The sport of BMX, or bicycle moto-cross, has really come of age with the decision by the International Olympic Committee to include it as an event at the forthcoming games in Beijing.
This is all a million miles away from the popular image that the acronym BMX conjures up, that of teenage boys trying to impress their friends and prospective girlfriends with hair-raising manoeuvres on urban-ramp facilities, or high-tailing it over hills and local parkland.
However, even before the IOC decided to give the sport its ultimate seal of approval, BMX could boast a network of cycling clubs in many countries, from which skilled riders developed to the level where they would be equipped to compete in a range of national and international events, all underpinned by a comprehensive set of competition rules governing the behaviour of both riders, track judges and other officials.
What about the bikes themselves? Not surprisingly this is not a sport that can be enjoyed by simply turning up with your push-bike because both man and machine would quickly suffer from the high-impact nature of the sport. What you need is a small but solid frame with either 20- or 24-inch wheels.
There is only one gear, too, because it is manoeuvrability as much as speed that is the difference between success and failure. For the testing moto-cross courses that the best competitors tackle, the frame must be very solid in order to absorb impact but light enough for both speed and high-end handling skills.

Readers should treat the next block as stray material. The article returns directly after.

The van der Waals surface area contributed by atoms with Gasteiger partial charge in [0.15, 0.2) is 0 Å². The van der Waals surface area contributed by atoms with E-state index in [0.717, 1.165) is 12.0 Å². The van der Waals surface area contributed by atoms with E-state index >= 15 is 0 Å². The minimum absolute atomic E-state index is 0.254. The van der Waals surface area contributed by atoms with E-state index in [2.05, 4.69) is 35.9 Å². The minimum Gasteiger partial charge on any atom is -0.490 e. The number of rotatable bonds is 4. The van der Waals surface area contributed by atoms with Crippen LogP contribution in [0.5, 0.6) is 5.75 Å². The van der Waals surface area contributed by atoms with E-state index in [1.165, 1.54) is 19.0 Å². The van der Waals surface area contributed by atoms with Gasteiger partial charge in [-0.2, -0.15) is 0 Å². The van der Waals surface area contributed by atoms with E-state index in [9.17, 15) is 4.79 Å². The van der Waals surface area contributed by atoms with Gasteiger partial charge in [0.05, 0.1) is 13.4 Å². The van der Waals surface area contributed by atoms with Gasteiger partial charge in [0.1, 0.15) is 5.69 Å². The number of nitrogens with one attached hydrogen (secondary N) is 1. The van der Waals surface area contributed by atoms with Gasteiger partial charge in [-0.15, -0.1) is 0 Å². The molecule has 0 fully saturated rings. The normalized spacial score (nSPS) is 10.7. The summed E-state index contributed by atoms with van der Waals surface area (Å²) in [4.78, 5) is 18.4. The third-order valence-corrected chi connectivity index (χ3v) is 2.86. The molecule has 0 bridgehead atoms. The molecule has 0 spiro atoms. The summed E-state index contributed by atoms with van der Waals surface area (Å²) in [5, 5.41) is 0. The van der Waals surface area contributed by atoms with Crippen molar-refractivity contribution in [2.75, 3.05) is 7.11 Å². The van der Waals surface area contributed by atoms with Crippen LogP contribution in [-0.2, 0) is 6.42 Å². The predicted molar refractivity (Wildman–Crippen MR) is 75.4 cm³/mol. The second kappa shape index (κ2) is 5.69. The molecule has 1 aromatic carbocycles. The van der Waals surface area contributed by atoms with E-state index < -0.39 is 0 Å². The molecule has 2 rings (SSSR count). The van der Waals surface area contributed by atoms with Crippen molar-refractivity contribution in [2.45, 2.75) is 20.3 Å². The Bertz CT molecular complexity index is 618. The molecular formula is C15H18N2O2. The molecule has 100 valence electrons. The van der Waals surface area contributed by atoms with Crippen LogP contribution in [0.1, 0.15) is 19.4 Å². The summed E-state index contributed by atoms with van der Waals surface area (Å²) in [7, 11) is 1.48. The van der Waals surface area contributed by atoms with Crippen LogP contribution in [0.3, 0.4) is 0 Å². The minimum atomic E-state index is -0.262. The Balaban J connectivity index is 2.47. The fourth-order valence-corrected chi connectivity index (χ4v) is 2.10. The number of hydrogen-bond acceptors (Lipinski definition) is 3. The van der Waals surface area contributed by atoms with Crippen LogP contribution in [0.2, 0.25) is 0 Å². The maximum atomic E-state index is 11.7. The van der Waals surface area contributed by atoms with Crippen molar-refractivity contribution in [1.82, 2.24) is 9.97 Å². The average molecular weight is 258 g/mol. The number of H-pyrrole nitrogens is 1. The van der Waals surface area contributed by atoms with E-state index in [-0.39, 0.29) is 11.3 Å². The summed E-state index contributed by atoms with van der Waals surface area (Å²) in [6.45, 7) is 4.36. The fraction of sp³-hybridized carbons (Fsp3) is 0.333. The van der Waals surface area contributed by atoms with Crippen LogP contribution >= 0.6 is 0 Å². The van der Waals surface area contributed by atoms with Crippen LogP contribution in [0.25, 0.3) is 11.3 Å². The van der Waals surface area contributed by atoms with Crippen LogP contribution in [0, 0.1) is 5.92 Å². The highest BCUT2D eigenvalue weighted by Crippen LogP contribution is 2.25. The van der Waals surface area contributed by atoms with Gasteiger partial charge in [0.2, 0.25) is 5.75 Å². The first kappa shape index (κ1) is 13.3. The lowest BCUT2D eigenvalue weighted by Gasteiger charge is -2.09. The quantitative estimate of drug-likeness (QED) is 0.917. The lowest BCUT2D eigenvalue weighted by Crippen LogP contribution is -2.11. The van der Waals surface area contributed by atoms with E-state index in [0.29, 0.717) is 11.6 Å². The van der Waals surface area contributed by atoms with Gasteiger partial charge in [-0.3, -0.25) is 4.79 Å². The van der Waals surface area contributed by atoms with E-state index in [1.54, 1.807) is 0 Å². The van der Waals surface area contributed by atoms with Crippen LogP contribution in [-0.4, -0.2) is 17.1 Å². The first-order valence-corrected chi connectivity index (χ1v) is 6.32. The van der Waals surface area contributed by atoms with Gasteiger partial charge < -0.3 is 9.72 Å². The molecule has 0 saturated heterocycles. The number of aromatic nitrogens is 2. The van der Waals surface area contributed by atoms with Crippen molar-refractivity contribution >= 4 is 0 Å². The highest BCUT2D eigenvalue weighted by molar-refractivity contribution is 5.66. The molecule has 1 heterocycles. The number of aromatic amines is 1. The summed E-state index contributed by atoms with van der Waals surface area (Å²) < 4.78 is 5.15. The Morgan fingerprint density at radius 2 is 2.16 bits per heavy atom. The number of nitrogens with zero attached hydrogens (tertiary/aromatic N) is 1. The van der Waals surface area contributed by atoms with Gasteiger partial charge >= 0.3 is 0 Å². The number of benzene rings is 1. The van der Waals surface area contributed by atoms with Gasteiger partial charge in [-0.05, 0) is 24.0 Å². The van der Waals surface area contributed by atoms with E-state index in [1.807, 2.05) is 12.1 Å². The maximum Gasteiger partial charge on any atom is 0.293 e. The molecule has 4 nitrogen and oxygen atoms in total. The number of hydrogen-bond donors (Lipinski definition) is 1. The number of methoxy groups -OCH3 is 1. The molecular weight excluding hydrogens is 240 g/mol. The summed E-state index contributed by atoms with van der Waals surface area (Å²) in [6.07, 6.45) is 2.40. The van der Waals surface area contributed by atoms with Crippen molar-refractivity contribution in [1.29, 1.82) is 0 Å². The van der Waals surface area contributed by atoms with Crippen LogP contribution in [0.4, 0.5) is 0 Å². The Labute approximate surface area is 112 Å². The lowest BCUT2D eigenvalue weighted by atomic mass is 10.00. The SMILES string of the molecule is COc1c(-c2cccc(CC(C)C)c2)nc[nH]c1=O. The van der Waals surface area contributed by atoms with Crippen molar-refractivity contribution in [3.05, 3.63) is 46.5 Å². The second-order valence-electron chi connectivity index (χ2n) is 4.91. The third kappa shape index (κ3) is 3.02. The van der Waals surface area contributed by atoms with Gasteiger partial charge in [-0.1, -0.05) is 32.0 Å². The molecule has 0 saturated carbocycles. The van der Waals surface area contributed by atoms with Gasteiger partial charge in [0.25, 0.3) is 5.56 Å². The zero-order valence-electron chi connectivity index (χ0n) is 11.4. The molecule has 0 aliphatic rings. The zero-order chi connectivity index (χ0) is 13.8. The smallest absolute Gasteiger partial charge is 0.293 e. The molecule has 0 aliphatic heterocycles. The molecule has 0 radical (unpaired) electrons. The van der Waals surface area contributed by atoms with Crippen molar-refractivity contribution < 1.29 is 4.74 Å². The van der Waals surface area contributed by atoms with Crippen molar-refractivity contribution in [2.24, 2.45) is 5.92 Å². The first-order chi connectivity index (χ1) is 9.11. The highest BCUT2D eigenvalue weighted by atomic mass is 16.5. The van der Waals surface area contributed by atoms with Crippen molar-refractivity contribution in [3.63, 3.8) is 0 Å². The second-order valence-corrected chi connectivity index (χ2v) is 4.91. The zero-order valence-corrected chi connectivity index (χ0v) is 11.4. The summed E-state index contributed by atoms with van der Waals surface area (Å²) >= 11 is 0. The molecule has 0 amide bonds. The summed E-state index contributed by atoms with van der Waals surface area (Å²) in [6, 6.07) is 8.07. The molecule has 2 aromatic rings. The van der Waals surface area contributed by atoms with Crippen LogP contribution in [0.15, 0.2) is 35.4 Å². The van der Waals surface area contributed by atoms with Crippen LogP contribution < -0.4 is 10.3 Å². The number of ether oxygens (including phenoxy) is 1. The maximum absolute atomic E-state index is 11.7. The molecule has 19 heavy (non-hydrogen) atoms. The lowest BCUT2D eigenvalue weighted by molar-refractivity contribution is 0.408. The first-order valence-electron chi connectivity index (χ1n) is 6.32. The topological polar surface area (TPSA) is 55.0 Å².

Deep treaded tyres for grip are another essential over the jumps, flat-tops and other assorted obstacles.
This “race” variety of bike is in contrast to the “freestyle” versions for stunt work that sport smooth rubbers and a rotor system that prevents the brake cables wrapping around the stem when the front wheel is turned in a full 360-degree circle when performing some of the most dramatic manoeuvres.
There is also a third, smaller category – “dirt jump”, used for, as the name suggests, obstacles fashioned from natural materials.
Only One Gear
Of course, you won’t be getting very far on a bike with only one gear, so don’t invest in a BMX thinking that it will double as a machine for commuting or supermarket runs. The small frame won’t be conducive to Sunday morning pedalling, either.
BMX attracts a range of age groups both at a recreational and race level. In terms of the latter, events bring together riders of the same age or ability in order to ensure that the competition is as even and, therefore, as exciting as possible.
Beijing will be the start of a new and exciting chapter in the history of top-class BMX. British organisers, for example, are already looking beyond this summer towards the next games in London.
For those who aspire to winning a gold medal in 2012, £200,000 has been invested in the construction of a floodlit training site in Cheshire aimed at giving British riders a head start.
But whoever occupies the winner’s rostrum, at the very least these initiatives should encourage future generations of BMX riders and ensure the development and popularity of this adrenalin-packed sport.